Has Colgate-Palmolive Joined the Divestment Bandwagon?

CL: Colgate Palmolive logo
Colgate Palmolive

Oral care behemoth Colgate-Palmolive (NYSE:CL) has joined the growing list of consumer processed goods (CPG) companies that have sold or split off brands and business segments in recent months. It has entered into an agreement to sell its laundry brands in Australia and New Zealand to German CPG giant Henkel for $245 million. The brands to be sold had combined revenues of $123 million in fiscal 2014. [1]

The transaction marks Colgate-Palmolive’s exit from the laundry detergents and pre-wash brands from the two countries. On the other hand, the deal will put detergent brands like Cold Power, Dynamo and Fab detergents in Henkel’s control, making it one of the biggest players in the Australian market.

We have a price estimate of $60 for Colgate-Palmolive, which is about 10% lower than its current market price.

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See our complete analysis for Colgate-Palmolive here

One-Off Move or Indicative of a Broader Strategy?

Colgate-Palmolive’s reasons behind the sale are not immediately evident as the company has not released a statement regarding the sale. The divested brands account for just 1% of Colgate-Palmolive’s revenues from its Fabric Care division, making the transaction too inconsequential to be indicative of a broad strategy. However, it is possible that Colgate-Palmolive may have decided to join Procter & Gamble (NYSE:PG) and Unilever (NYSE:UL) in deciding to divest underperforming brands or businesses.

Procter & Gamble is currently implementing its biggest strategic move in recent years, by divesting nearly a hundred under-performing brands regardless of their size and market. Similarly, Unilever has been slowly divesting its Foods brands since as far back as 2008 and is now turning its attention to premium personal care products. While there are certainly some differences between the strategies of these two companies, we believe that each company is following different means to the same end (Read: Are P&G And Unilever Headed In Opposite Directions?). This end goal is to get rid of brands or businesses that have failed to gain traction and focus solely on the best performing segments which have the most potential.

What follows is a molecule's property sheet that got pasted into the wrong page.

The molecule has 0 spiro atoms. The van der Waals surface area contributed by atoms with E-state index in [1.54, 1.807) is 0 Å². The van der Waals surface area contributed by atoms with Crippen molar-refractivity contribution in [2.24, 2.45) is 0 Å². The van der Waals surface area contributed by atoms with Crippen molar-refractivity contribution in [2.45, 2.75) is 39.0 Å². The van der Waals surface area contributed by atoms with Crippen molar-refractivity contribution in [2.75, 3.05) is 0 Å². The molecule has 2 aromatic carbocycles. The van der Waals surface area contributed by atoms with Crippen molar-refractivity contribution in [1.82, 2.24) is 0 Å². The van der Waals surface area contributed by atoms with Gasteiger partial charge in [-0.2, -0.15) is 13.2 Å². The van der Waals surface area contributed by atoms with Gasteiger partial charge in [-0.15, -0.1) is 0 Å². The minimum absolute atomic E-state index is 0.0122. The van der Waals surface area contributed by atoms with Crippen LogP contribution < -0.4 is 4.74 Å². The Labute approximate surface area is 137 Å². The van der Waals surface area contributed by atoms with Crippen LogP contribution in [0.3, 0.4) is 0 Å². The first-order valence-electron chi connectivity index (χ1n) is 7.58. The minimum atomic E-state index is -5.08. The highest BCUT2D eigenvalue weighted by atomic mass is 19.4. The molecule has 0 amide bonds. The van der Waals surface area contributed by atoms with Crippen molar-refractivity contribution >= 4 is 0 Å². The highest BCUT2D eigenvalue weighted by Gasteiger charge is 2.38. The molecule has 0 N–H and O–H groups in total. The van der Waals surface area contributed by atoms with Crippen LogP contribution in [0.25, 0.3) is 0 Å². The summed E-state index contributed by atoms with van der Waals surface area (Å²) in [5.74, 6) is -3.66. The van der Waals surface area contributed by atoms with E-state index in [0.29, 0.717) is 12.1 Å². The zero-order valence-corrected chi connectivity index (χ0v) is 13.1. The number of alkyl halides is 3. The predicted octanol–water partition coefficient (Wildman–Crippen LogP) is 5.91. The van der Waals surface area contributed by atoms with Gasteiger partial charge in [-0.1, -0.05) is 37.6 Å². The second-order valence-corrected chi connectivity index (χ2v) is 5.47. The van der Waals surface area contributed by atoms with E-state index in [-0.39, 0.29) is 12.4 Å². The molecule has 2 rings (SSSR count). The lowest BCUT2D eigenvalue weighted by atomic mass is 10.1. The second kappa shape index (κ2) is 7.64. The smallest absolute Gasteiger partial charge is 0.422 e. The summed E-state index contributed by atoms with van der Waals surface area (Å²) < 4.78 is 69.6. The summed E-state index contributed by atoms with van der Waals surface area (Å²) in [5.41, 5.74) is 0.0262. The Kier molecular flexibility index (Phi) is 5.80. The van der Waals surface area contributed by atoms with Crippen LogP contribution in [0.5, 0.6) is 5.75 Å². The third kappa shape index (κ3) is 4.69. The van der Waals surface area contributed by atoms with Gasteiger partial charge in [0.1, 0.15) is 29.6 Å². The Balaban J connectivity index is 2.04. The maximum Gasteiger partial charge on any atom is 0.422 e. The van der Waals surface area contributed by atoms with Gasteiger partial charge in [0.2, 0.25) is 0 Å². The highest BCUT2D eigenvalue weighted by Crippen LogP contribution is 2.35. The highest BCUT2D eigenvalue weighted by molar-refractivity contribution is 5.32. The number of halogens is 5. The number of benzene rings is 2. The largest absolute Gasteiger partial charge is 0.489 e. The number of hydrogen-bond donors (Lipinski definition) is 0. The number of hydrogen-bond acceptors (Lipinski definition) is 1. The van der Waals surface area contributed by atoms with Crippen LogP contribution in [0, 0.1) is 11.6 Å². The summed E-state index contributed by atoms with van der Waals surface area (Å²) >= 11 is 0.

Colgate-Palmolive’s Home Care division certainly fits the criteria of an underperforming business, as it has been outshined by the company’s other divisions in recent years. Revenues from the home care division, which includes household care and fabric care products, have declined each year since 2012. The decline in home care revenues has been accompanied by a persistent loss of market share as well. According to our estimates, Colgate-Palmolive’s market share in the global home care market has declined from 4% in 2008 to a little over 3% in 2014. The EBITDA margin of the home care division has not fared any better, and has declined from a peak of 29.5% in 2009 to 27.9% in 2014.

Therefore, given that Colgate-Palmolive has failed to turn around the fortunes of its home care business over the last three years, it is conceivable that the company may have decided to pare its losses by choosing the divestment route. Nevertheless, it remains to be seen whether the sale of the Australian laundry brands was a standalone move, or the first of many more to come.

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  1. Henkel to buy Colgate-Palmolive’s Australia, NZ laundry brands for 220 mln euros, Reuters, May 12, 2015 []